“Genocide” erased from Visegrad memorial
Image: Worker erasing the word genocide from the memorial in Visegrad. At least 100 members of the Republika Srpska Special police forces backed the Visegrad authorities in its desecration of the Islamic cemetery in Visegrad.
Bosnian Serb authorities backed by police officials have removed the word “genocide” from a memorial plaque erected in the eastern Bosnian town of Visegrad for the Bosniaks killed during the 1992-1995 war.
The mayor of Visegrad, Slavisa Miskovic, said the word genocide was offensive to local people because there “is no proof of verdict about genocide in Visegrad”.
The Bosnian town is the site of one of the most horrendous war atrocities committed by Serb paramilitaries, led by Milan and Sredoje Lukic in 1992. Fifty-nine Bosniak elderly and women were detained in a house, along with 17 children, and burnt alive.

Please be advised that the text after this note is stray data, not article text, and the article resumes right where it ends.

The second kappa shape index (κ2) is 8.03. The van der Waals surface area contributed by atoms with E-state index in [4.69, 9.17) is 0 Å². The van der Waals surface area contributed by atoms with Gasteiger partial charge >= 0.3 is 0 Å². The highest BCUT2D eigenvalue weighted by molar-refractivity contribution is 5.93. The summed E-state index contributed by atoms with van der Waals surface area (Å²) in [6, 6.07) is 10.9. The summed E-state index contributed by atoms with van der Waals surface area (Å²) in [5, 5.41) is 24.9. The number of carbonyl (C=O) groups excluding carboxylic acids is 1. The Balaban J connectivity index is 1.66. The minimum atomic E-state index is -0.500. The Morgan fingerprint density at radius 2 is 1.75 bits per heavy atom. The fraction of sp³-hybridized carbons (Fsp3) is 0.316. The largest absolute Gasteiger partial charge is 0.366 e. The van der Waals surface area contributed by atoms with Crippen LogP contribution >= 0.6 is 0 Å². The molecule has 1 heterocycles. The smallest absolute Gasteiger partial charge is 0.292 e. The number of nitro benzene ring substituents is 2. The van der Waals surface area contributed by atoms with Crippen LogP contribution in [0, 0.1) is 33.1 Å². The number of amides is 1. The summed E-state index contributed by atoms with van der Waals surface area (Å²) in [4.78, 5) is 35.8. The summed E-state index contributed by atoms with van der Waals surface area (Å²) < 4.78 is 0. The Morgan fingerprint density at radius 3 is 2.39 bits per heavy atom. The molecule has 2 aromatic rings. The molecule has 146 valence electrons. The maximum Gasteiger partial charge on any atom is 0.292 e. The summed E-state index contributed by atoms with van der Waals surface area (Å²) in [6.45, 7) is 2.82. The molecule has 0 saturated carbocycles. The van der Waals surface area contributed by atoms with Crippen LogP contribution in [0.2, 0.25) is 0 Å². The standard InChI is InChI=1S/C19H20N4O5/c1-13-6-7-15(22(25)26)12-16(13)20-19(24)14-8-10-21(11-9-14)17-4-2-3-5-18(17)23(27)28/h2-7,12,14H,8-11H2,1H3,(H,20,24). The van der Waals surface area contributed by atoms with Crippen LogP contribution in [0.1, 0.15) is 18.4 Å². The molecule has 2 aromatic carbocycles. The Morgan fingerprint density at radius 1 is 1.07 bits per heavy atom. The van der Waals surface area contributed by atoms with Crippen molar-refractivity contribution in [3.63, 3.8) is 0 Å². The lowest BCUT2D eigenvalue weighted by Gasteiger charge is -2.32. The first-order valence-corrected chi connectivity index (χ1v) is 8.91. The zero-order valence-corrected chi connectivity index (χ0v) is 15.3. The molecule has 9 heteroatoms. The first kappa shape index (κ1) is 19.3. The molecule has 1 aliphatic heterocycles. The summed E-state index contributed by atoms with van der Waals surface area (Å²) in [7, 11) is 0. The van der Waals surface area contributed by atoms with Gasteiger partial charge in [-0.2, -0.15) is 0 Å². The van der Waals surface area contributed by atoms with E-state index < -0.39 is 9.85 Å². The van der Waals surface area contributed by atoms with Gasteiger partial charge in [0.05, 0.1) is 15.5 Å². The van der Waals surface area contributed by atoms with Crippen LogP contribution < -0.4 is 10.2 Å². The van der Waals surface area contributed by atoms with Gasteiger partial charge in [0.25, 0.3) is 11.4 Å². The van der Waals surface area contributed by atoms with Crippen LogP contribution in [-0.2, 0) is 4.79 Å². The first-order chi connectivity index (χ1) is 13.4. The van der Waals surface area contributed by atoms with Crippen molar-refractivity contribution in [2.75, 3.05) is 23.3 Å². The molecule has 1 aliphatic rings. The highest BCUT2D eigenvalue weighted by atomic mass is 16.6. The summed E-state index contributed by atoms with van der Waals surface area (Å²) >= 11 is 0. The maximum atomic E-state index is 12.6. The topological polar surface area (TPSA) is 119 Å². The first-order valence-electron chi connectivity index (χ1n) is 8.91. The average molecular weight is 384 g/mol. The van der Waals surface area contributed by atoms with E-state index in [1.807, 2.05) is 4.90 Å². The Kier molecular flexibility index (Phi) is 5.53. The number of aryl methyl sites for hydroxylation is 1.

The memorial, erected in the Straziste Muslim cemetery, reads: “To all killed and missing Bosniaks, children, women and men, victims of genocide in Visegrad”.
However, authorities described the memorial as “illegally erected” and previously attempted to remove the word “genocide” last December. The move was postponed after Bosniaks’ protests.
A 1991 census showed that the population of the town was 25,000 – 63% were Bosnian Muslims.
According to documents of the International Criminal Tribunal for the former Yugoslavia (ICTY), some 3,000 Bosniaks were murdered during the 1992-1995 violence, including 600 women and 119 children.
Visegrad was subjected to “one of the most comprehensive and ruthless campaigns of ethnic cleansing in the Bosnian conflict”, according to the ICTY.
Read more: Ibtimes.com
VGM warned about the possibilities of the memorial to be demolished.